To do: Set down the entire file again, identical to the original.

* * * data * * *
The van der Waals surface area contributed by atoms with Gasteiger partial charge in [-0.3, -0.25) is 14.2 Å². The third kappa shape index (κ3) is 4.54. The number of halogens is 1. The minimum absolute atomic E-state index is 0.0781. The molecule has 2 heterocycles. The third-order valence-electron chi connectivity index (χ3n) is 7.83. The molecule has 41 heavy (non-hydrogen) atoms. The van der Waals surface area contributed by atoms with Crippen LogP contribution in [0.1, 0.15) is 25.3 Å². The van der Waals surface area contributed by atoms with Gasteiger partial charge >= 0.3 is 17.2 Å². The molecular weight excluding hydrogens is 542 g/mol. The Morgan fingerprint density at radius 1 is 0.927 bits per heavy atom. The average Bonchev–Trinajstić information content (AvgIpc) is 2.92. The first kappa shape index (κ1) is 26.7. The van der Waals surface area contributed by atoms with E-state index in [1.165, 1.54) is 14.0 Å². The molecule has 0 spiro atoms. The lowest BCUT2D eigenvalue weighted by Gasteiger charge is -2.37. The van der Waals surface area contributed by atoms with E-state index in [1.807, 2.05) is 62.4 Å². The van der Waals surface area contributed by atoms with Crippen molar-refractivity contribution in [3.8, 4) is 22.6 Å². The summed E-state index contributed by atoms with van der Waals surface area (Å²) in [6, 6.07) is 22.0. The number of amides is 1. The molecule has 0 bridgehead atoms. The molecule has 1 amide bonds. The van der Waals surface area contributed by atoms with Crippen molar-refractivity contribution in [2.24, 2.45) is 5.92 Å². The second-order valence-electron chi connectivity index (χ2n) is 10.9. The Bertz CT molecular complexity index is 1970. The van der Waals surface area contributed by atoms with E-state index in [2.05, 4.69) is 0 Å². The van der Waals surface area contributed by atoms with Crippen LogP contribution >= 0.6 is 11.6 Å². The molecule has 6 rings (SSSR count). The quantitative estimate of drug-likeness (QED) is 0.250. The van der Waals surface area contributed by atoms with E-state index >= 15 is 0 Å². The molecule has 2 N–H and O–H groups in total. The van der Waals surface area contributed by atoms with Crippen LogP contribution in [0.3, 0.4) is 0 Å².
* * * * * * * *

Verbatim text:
The van der Waals surface area contributed by atoms with Gasteiger partial charge in [-0.3, -0.25) is 14.2 Å². The third kappa shape index (κ3) is 4.54. The number of halogens is 1. The minimum absolute atomic E-state index is 0.0781. The molecule has 2 heterocycles. The third-order valence-electron chi connectivity index (χ3n) is 7.83. The molecule has 41 heavy (non-hydrogen) atoms. The van der Waals surface area contributed by atoms with Crippen LogP contribution in [0.1, 0.15) is 25.3 Å². The van der Waals surface area contributed by atoms with Gasteiger partial charge >= 0.3 is 17.2 Å². The molecular weight excluding hydrogens is 542 g/mol. The Morgan fingerprint density at radius 1 is 0.927 bits per heavy atom. The average Bonchev–Trinajstić information content (AvgIpc) is 2.92. The first kappa shape index (κ1) is 26.7. The van der Waals surface area contributed by atoms with E-state index in [1.165, 1.54) is 14.0 Å². The molecule has 0 spiro atoms. The lowest BCUT2D eigenvalue weighted by Gasteiger charge is -2.37. The van der Waals surface area contributed by atoms with E-state index in [1.807, 2.05) is 62.4 Å². The van der Waals surface area contributed by atoms with Crippen molar-refractivity contribution in [3.8, 4) is 22.6 Å². The summed E-state index contributed by atoms with van der Waals surface area (Å²) in [6, 6.07) is 22.0. The number of amides is 1. The molecule has 0 bridgehead atoms. The molecule has 1 amide bonds. The van der Waals surface area contributed by atoms with Crippen molar-refractivity contribution in [2.24, 2.45) is 5.92 Å². The second-order valence-electron chi connectivity index (χ2n) is 10.9. The Bertz CT molecular complexity index is 1970. The van der Waals surface area contributed by atoms with E-state index in [2.05, 4.69) is 0 Å². The van der Waals surface area contributed by atoms with Crippen LogP contribution >= 0.6 is 11.6 Å². The molecule has 6 rings (SSSR count). The quantitative estimate of drug-likeness (QED) is 0.250. The van der Waals surface area contributed by atoms with E-state index >= 15 is 0 Å². The molecule has 2 N–H and O–H groups in total. The van der Waals surface area contributed by atoms with Crippen LogP contribution in [0.3, 0.4) is 0 Å².